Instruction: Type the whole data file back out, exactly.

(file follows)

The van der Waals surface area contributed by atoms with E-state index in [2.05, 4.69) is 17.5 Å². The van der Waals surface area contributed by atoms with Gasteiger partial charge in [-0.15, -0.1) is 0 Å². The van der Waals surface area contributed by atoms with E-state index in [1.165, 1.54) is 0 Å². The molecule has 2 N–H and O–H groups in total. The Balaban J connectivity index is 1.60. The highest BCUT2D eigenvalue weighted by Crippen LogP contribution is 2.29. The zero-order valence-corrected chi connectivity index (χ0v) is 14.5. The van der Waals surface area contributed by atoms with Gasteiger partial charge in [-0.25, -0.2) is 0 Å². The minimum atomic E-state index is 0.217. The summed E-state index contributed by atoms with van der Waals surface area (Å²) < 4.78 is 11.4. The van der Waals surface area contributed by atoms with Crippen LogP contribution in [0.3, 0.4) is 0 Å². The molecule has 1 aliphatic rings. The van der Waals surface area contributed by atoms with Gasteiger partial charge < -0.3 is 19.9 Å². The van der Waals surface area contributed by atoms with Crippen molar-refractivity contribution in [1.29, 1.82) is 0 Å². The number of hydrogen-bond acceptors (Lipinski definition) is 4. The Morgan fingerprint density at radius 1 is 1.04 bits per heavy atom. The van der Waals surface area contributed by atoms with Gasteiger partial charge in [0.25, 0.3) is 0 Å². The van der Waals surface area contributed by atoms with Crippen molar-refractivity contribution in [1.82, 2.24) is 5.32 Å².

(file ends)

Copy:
The van der Waals surface area contributed by atoms with E-state index in [2.05, 4.69) is 17.5 Å². The van der Waals surface area contributed by atoms with Gasteiger partial charge in [-0.15, -0.1) is 0 Å². The van der Waals surface area contributed by atoms with E-state index in [1.165, 1.54) is 0 Å². The molecule has 2 N–H and O–H groups in total. The Balaban J connectivity index is 1.60. The highest BCUT2D eigenvalue weighted by Crippen LogP contribution is 2.29. The zero-order valence-corrected chi connectivity index (χ0v) is 14.5. The van der Waals surface area contributed by atoms with Gasteiger partial charge in [-0.25, -0.2) is 0 Å². The minimum atomic E-state index is 0.217. The summed E-state index contributed by atoms with van der Waals surface area (Å²) < 4.78 is 11.4. The van der Waals surface area contributed by atoms with Crippen LogP contribution in [0.3, 0.4) is 0 Å². The molecule has 1 aliphatic rings. The van der Waals surface area contributed by atoms with Gasteiger partial charge < -0.3 is 19.9 Å². The van der Waals surface area contributed by atoms with Crippen molar-refractivity contribution in [1.29, 1.82) is 0 Å². The number of hydrogen-bond acceptors (Lipinski definition) is 4. The Morgan fingerprint density at radius 1 is 1.04 bits per heavy atom. The van der Waals surface area contributed by atoms with Gasteiger partial charge in [0.25, 0.3) is 0 Å². The van der Waals surface area contributed by atoms with Crippen molar-refractivity contribution in [1.82, 2.24) is 5.32 Å².